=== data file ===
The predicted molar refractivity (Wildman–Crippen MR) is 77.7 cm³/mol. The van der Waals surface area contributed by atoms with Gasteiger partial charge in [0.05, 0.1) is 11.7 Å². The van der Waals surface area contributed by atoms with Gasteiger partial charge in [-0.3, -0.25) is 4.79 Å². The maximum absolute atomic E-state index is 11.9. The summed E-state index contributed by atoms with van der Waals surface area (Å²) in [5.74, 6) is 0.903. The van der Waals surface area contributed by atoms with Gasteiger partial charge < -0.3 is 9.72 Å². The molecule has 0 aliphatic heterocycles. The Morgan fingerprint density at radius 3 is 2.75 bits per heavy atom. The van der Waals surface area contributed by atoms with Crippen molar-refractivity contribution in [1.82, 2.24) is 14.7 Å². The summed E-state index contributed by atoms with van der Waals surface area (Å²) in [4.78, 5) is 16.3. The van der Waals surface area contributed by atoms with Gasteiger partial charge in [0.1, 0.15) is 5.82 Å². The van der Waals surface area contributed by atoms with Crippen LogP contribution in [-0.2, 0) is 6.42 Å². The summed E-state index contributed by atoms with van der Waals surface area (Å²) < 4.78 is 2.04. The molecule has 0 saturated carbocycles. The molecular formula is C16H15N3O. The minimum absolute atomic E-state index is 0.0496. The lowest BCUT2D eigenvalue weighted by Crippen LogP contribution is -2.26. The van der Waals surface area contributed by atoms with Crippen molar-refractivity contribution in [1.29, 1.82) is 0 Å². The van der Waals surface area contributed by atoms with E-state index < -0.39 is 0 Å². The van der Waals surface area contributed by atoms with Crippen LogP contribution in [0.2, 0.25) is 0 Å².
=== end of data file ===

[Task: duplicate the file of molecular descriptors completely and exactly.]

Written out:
The predicted molar refractivity (Wildman–Crippen MR) is 77.7 cm³/mol. The van der Waals surface area contributed by atoms with Gasteiger partial charge in [0.05, 0.1) is 11.7 Å². The van der Waals surface area contributed by atoms with Gasteiger partial charge in [-0.3, -0.25) is 4.79 Å². The maximum absolute atomic E-state index is 11.9. The summed E-state index contributed by atoms with van der Waals surface area (Å²) in [5.74, 6) is 0.903. The van der Waals surface area contributed by atoms with Gasteiger partial charge < -0.3 is 9.72 Å². The molecule has 0 aliphatic heterocycles. The Morgan fingerprint density at radius 3 is 2.75 bits per heavy atom. The van der Waals surface area contributed by atoms with Crippen molar-refractivity contribution in [1.82, 2.24) is 14.7 Å². The summed E-state index contributed by atoms with van der Waals surface area (Å²) in [4.78, 5) is 16.3. The van der Waals surface area contributed by atoms with Gasteiger partial charge in [0.1, 0.15) is 5.82 Å². The van der Waals surface area contributed by atoms with Crippen LogP contribution in [-0.2, 0) is 6.42 Å². The summed E-state index contributed by atoms with van der Waals surface area (Å²) < 4.78 is 2.04. The molecule has 0 saturated carbocycles. The molecular formula is C16H15N3O. The minimum absolute atomic E-state index is 0.0496. The lowest BCUT2D eigenvalue weighted by Crippen LogP contribution is -2.26. The van der Waals surface area contributed by atoms with Crippen molar-refractivity contribution in [1.29, 1.82) is 0 Å². The van der Waals surface area contributed by atoms with E-state index < -0.39 is 0 Å². The van der Waals surface area contributed by atoms with Crippen LogP contribution in [0.2, 0.25) is 0 Å².